Elaine Greer played a nice set of harmless poppy folk songs at Red Cat, and it was quickly apparent she isn't quite ready for HPMA - her guitar playing is extremely basic and she has occasional rhythm issues. It didn't help that she played this set as a duo; drums and bass fill a lot of holes. The attitude is there, maybe the lyrics are there (very hard to hear her vocals clearly) and Greer seems like a nice, earnest artist who might eventually become the next Maria Taylor, but Sunday it seemed like she was barely past open-mic stage in her development. We walked to Dean's to make a quick comparison with Glenna Bell. We've never been a fan, but her stage presence, vocals, and ability to keep time made it quickly apparent we hadn't been wrong in assessing Greer's greenness. Greer has lots of potential, but no business being in the Best Female Vocalist category this year in my opinion. So, of course, she'll probably win. It was clear from the stout roadhouse groove Dixie Trahan's band fell into immediately that they were from Texas. Trahan's specialty is that Nashville radio template, and she never strays far from the Lee Ann Womack style with big pipes and a competent if by-the-numbers band. The only problem is zero originality. You've heard this before. While Trahan and her writing partner/husband have a few original songs in the set, it didn't take Aftermath long to realize we were essentially listening to a cover band. A good cover band, but a cover band nonetheless. And the vibe was "let's line dance." We walked to Martell's to catch part of the Snake Charmers and left two songs later with the impression that this is another band that has no business being nominated for anything but "Loud." Hustled over to Dean's and caught the end of Ozeal and the Eulypians' set. The place was packed, Ozeal was up on the bar barking it out, and the crowd was way into it. There was more excitement on stage and in the crowd than all the places we'd been in the past two hours. Back at Martell's, Mitch Jacobs and band are tonkin' and twangin' hard. Jacobs goes into his Johnny Cash voice and does a restrained opening to Tom Petty's "I Won't Back Down" before unleashing his band. The crowd is suddenly his, and ready for him to work his way through his signature song, "Jukebox Music." Aftermath sprinted over to Hard Rock in time to catch the last few songs of Small Sounds. Very impressive. These guys have tightened up and muscled up since the last time we saw them. Katie Stuckey followed, and in fact had three Small Sounds members in her band. As best we can tell, Stuckey hasn't been playing many gigs (one friend of the band said she's "kinda been on hiatus"). Two songs in, Stuckey still sounded like she was trying to knock the rust off, which continued for a couple more songs before Aftermath left. Too many mid-tempo soundalike songs back to back, not much spark, electricity or magnetism. Her few semi-rockers were loud, muddy and mildly irritating. Fortunately, Los Skarnales and the end of a long day lay just ahead. When the curtain went up at House of Blues, Felipe Galvan and his vatos did what they always do: explode like a neutron bomb. The Skarnales have stage movement down to a science, with three horns jiving at one mic and front man Galvan leaping and dancing in his white patent leather shoes. This was the largest crowd we'd seen all day, and the most active. The floor of House of Blues was a sea of gyration. Los Skarnales seem to bring out all types, the vatos, the bikers, the death metal hardasses, even the cool society girls out slumming. Galvan worked himself and the crowd into a heavy sweat before strolling offstage to a roar of "Uno mas, uno mas." The stage manager gave his approval for an encore, which turned into four more songs. The last time, Galvan looked at the stage manager for permission to do another song, the guy just threw up his hands, looked at the crowd, looked at his watch and gave the go-ahead. It was the highlight of a long, long day of music and walking.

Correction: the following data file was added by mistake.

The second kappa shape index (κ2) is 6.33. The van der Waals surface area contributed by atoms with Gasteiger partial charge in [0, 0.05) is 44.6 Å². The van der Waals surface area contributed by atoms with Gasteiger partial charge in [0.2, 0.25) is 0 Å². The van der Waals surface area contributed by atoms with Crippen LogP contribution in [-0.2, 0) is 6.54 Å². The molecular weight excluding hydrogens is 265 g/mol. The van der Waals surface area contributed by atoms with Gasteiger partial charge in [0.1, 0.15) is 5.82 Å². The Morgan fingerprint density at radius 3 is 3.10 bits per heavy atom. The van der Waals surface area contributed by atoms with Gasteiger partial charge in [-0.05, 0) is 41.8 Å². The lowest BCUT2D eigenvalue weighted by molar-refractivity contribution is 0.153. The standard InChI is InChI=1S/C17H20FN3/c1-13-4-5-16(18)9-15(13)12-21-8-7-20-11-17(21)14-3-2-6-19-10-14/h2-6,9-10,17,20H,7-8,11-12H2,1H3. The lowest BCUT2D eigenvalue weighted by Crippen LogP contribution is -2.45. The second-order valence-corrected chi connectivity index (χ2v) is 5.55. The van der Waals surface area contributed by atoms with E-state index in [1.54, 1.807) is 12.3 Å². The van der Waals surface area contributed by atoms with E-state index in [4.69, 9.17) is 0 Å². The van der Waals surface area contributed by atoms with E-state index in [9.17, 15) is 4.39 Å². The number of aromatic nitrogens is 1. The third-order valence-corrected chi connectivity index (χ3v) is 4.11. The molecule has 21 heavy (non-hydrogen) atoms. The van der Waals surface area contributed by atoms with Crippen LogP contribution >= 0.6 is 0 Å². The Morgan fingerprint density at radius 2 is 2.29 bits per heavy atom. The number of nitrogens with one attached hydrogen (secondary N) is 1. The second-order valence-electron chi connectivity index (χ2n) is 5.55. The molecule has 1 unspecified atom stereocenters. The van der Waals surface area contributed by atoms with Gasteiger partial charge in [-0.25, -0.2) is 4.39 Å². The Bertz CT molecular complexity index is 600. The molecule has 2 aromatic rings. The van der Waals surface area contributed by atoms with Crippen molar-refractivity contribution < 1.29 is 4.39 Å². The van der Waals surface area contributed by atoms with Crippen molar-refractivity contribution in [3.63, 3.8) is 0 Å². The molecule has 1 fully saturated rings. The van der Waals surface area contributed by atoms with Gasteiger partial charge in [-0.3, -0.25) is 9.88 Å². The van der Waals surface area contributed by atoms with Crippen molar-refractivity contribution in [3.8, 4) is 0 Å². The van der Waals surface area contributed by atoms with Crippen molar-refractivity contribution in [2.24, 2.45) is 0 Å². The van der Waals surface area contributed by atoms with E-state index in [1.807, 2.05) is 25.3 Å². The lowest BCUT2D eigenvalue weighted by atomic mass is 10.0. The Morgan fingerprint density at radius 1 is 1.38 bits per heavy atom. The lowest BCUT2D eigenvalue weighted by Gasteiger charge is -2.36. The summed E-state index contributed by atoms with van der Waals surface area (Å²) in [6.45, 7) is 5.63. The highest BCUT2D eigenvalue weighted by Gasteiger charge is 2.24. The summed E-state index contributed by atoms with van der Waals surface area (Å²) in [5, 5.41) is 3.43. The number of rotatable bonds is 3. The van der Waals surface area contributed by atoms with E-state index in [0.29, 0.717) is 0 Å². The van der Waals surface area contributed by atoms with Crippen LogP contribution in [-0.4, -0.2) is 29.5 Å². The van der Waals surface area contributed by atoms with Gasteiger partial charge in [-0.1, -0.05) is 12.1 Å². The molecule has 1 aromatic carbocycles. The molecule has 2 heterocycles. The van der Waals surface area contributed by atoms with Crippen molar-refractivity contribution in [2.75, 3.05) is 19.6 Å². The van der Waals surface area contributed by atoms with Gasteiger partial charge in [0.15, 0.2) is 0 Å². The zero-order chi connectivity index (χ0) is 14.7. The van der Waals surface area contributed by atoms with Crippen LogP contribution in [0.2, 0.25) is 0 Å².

Recommended For You
We Believe Local Journalism is Critical to the Life of a City
Engaging with our readers is essential to the mission of the Houston Press. Make a financial contribution or sign up for a newsletter, and help us keep telling Houston’s stories with no paywalls.